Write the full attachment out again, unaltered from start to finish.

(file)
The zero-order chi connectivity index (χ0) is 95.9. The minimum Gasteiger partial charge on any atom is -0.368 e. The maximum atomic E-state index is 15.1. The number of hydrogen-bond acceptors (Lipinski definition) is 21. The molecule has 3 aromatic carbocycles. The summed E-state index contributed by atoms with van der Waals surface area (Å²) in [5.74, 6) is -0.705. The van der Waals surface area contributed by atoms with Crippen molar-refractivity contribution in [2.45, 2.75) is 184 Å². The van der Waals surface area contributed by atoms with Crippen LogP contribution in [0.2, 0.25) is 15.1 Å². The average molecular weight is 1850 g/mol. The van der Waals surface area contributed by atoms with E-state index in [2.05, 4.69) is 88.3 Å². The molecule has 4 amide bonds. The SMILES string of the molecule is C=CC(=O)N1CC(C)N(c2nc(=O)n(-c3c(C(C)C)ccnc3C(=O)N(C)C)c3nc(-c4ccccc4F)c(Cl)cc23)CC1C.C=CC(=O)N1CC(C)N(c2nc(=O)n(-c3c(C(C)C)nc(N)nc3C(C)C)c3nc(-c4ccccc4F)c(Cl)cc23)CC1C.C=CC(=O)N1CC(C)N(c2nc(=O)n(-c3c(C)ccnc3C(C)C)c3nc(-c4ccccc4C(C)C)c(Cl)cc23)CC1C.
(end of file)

The zero-order chi connectivity index (χ0) is 95.9. The minimum Gasteiger partial charge on any atom is -0.368 e. The maximum atomic E-state index is 15.1. The number of hydrogen-bond acceptors (Lipinski definition) is 21. The molecule has 3 aromatic carbocycles. The summed E-state index contributed by atoms with van der Waals surface area (Å²) in [5.74, 6) is -0.705. The van der Waals surface area contributed by atoms with Crippen molar-refractivity contribution in [2.45, 2.75) is 184 Å². The van der Waals surface area contributed by atoms with Crippen LogP contribution in [0.2, 0.25) is 15.1 Å². The average molecular weight is 1850 g/mol. The van der Waals surface area contributed by atoms with E-state index in [2.05, 4.69) is 88.3 Å². The molecule has 4 amide bonds. The SMILES string of the molecule is C=CC(=O)N1CC(C)N(c2nc(=O)n(-c3c(C(C)C)ccnc3C(=O)N(C)C)c3nc(-c4ccccc4F)c(Cl)cc23)CC1C.C=CC(=O)N1CC(C)N(c2nc(=O)n(-c3c(C(C)C)nc(N)nc3C(C)C)c3nc(-c4ccccc4F)c(Cl)cc23)CC1C.C=CC(=O)N1CC(C)N(c2nc(=O)n(-c3c(C)ccnc3C(C)C)c3nc(-c4ccccc4C(C)C)c(Cl)cc23)CC1C.